Moreover, using standard techniques from Abstract Interpretation, we give an abstract semantics which is precise with respect to the I/O behavior. Remarkably, the proposed abstract semantics is independent from the choice of the used definitional tree set. Such semantics can be used as a basis to define both incremental and modular analysis and verification tools.
Companies / Organisations:
Roland Stelzer - Robotic Sailing (Slides)
Robotic sailing boats execute the complex sailing processes completely autonomously and without human interaction. Starting with the calculation of the optimal route based on weather data, to the autonomous execution of manoeuvres, robotic boats are able to reach any desired destination by analysing sensor data in real-time.
The talk presents the autonomous sailboat "ASV Roboat" of the Austrian Society for Innovative Computer Science (InnoC), which won several international competitions in robotic sailing. Project history, the underlying control architecture, as well as possible applications of robotic sailing technology will be covered.
Institute of Media Informatics - TTable, TypotischThe "TTable" project was implemented within the Ubiquituous Computing Degree Course at the department of media and computer science at Ulm University. The project's main goal was the construction of a large yet affordable multitouch table, primarily designed for student and research use. We especially emphasized the fitness for daily use (e.g. for multitouch software development at a software dev lab) and comprehensive documentation as a solid base for entering the world of multitouch devices.
The typotisch is a fusion of kinetic typography and a haptic user interface. According to the location of words placed on the table an animation is rendered enhanced with various effects. The effects depend on the semantic of each word.
Uwe Lesta (SBS) - Robot Configuration (Slides)
This talk presents a company project in the domain of robot configuration.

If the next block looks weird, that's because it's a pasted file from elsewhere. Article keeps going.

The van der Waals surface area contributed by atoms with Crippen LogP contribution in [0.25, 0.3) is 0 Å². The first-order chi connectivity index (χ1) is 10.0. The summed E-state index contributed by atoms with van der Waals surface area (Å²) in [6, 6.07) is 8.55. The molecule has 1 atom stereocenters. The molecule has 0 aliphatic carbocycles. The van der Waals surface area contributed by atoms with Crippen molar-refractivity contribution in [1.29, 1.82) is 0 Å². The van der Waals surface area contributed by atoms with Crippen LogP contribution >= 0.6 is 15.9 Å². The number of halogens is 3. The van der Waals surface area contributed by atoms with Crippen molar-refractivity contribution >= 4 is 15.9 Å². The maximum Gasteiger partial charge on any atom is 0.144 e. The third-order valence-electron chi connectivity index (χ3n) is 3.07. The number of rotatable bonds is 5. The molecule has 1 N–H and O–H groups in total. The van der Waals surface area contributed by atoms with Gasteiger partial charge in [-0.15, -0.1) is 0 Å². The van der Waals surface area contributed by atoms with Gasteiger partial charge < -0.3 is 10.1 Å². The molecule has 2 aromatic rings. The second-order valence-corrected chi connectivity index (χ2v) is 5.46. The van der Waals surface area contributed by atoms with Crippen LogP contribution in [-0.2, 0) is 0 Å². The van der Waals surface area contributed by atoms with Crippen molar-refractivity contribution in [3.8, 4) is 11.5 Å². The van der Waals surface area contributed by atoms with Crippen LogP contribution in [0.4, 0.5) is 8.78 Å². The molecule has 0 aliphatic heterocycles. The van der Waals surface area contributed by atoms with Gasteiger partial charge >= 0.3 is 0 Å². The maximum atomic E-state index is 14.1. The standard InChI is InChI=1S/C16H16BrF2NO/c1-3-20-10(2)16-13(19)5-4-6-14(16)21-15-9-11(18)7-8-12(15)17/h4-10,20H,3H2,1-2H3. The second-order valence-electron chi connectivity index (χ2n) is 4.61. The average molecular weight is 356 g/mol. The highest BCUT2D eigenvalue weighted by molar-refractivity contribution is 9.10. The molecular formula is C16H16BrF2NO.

Ralf Gerlich (BSSE) - Automatic Software Testing (Slides)Software test is one of the most important quality assurance measures in software engineering, allowing representative assessment of software quality, either on the target system itself (test-on-target) or at least a good approximation thereof (test-on-host).
Unfortunately, testing is also very expensive, typically taking at least half of the project effort and cost when prepared and executed manually. Consequently, the potential for cost reduction by automation is high for software test.
We present a new method for constraint-based automatic test data generation using graph-analytical methods on augmented control-flow graphs for prediction of control- and data-flow. Based on the experience gained during definition and implementation of the method we discuss beneficial and adversary issues found in applying tools and theoretical frameworks of classical CHR, CHRv and probabilistic CHR.
Frank Raiser - Sponsorship Programs (Slides)
This talk is intended for PhD students and Post-Docs looking for funding. We will give an overview of the most important available sponsorship programs and present typical constituents of required applications.
Roland Stelzer - Happylab - Der Raum zum Sachen machen (Slides)
Hier wird das Happylab vorgestellt – Treffpunkt und Werkstatt für technikinteressierte Jugendliche und Erwachsene in Wien. Im Happylab können Ideen in entspannter Atmosphäre entstehen, diskutiert und sofort umgesetzt werden.
Die Betreiber verstehen sich als offenes Netzwerk von Personen aus unterschiedlichsten Professionen mit dem gemeinsamen Ziel, den kreativen Umgang mit neuen Technologien zu fördern. Wissenschaft soll Spaß machen, erlebbar und begreifbar gemacht werden.
Jon Sneyers - Random Music Generation with CHRiSM
This demo presents a tool that automatically generates random music based on CHRiSM - a combination of CHR and Prism.
Johannes Langbein - CHR Confluence Checker
A Prolog implementation of a confluence checker for CHR is presented. The demo also includes a checker for state equivalence of CHR states.
As part of our program we will treat our participants to a climb up the 768 steps of the tower of the Ulm Cathedral - the tallest church in the world. Participants may also join a guided tour through the beautiful city of Ulm, the birthplace of Albert Einstein.
Furthermore, we provide a joint dinner on Monday evening for everyone holding an invited talk during the CHR Working Week and organizers of the event.